Of course, we know some U-boat aces did manage to get inside the convoys, and that seemed to be a celebrated achievement, not a simple (or safe) task.

One other thing; currently when the ships fire flares it basically extends their visible detection range. Ideally, there should be less certainty that a flare will make a sub visible.

Imo, the trick for a good game is to have a variety of factors: day/night, weather, moon/no moon, alerted/not alerted, sea state, and a random experience/crew quality factor for each ship. Combine these and the gameplay is realistic and improved. It will keep the players on their toes in honest fashion.

Thanks, Andy, for posting that excerpt!
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Old 04-30-2020, 08:40 AM   #8
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Quote:
Originally Posted by Onkel Neal View Post
Interesting. ...I'm a fan of Fidd's idea, bumping up the escort's abilities after the first hit. Once alerted, they would be a bit more "alert", more capable.
I think it'd be worthwhile differentiating between AI behaviours of the convoy being "on alert" ie course-changes, flares, searchlights etc, and the "lookout alert" - as described elsewhere, where the AI lookouts become both quicker at acquiring a U-boat or periscope thereof, and also do so at increased ranges.

I would suggest that the lookout-alert phase be much longer lasting, in the order of 3 hours, very gradually decreasing over that time to the un-engaged value, and resetting to the lookouts alerted values on each occasion a U-boat is acquired or a torpedo hits. As most torpedoes in this period were steam-driven, consideration should be given to load-outs for torpedo captains, and if steam driven torps are used, then the effect of a near-miss with a torpedo leaving a visible wake should likewise create both a lookout alert and a convoy alert. Consideration should be given to the nearest AI escort heading back up the seen torpedo track.

I think the lookout alert phase should be quite a subtle effect to start with, with the precise values and rates of change related to light-level and gameplay feedback. The main point of it is to create uncertainty in the U-boat captains mind as to whether or not he's able to be seen at a given range. Feedback from the hydrophone operator will be important here, as the sound of DC attacks, torpedo hits or rapid-pulse Asdic will all indicate a higher than normal likely lookout alert status; in much the same way as visible flares/searchlights indicate a convoy alert.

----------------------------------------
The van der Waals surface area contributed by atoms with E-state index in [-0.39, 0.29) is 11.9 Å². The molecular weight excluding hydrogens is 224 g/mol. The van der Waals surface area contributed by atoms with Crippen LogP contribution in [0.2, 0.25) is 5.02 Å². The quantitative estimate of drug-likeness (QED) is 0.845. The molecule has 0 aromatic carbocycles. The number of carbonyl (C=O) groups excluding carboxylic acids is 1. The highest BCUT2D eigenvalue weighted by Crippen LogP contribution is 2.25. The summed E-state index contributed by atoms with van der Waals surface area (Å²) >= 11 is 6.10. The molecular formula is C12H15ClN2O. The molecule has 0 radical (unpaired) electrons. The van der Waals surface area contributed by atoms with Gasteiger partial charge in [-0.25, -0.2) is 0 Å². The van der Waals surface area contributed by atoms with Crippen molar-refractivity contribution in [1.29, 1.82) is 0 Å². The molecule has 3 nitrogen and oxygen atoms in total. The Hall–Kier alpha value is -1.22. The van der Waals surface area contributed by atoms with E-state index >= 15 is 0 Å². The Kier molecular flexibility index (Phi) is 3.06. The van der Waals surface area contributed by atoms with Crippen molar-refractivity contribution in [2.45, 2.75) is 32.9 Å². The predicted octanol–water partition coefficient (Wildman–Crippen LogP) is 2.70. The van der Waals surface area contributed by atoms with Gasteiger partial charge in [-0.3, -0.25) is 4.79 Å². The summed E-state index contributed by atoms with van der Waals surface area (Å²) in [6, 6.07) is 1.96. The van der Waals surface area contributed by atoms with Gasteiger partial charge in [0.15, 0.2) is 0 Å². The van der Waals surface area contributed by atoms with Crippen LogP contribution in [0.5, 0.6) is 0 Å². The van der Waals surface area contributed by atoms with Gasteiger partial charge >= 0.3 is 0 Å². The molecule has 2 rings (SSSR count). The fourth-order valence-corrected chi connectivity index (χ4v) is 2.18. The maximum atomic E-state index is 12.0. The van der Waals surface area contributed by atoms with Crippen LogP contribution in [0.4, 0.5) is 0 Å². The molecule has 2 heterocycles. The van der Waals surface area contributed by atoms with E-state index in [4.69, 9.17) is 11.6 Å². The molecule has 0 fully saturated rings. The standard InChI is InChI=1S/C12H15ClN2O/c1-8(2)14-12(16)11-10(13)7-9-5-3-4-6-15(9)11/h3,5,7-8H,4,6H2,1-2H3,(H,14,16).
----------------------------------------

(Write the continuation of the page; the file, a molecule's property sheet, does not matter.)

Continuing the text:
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Old 05-02-2020, 03:32 AM   #9
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Quote:
Originally Posted by Onkel Neal View Post
Very good question, I don't know for sure but I would guess, no. In 1941, one would suppose that any attack would most likely becoming from outside the convoy. Sure, the escort could search inside the convoy but there are a lot of limitations imposed by surrounding ships and their screw sounds, and not running into them. Plus, you would figure the odds are much greater that a U-boat would find it easier to get into position 1500m outside the convoy perimeter than holding fire until working into the convoy.

Of course, we know some U-boat aces did manage to get inside the convoys, and that seemed to be a celebrated achievement, not a simple (or safe) task.

One other thing; currently when the ships fire flares it basically extends their visible detection range. Ideally, there should be less certainty that a flare will make a sub visible.

Imo, the trick for a good game is to have a variety of factors: day/night, weather, moon/no moon, alerted/not alerted, sea state, and a random experience/crew quality factor for each ship. Combine these and the gameplay is realistic and improved. It will keep the players on their toes in honest fashion.

Thanks, Andy, for posting that excerpt!
I'm not so sure all those different factors are a good thing. SH3 has, or tries, to have most of them and it seems to cause more problems than solve with one factor seeming to clash with another at times.

Case of "to many cooks in the kitchen" type of thing.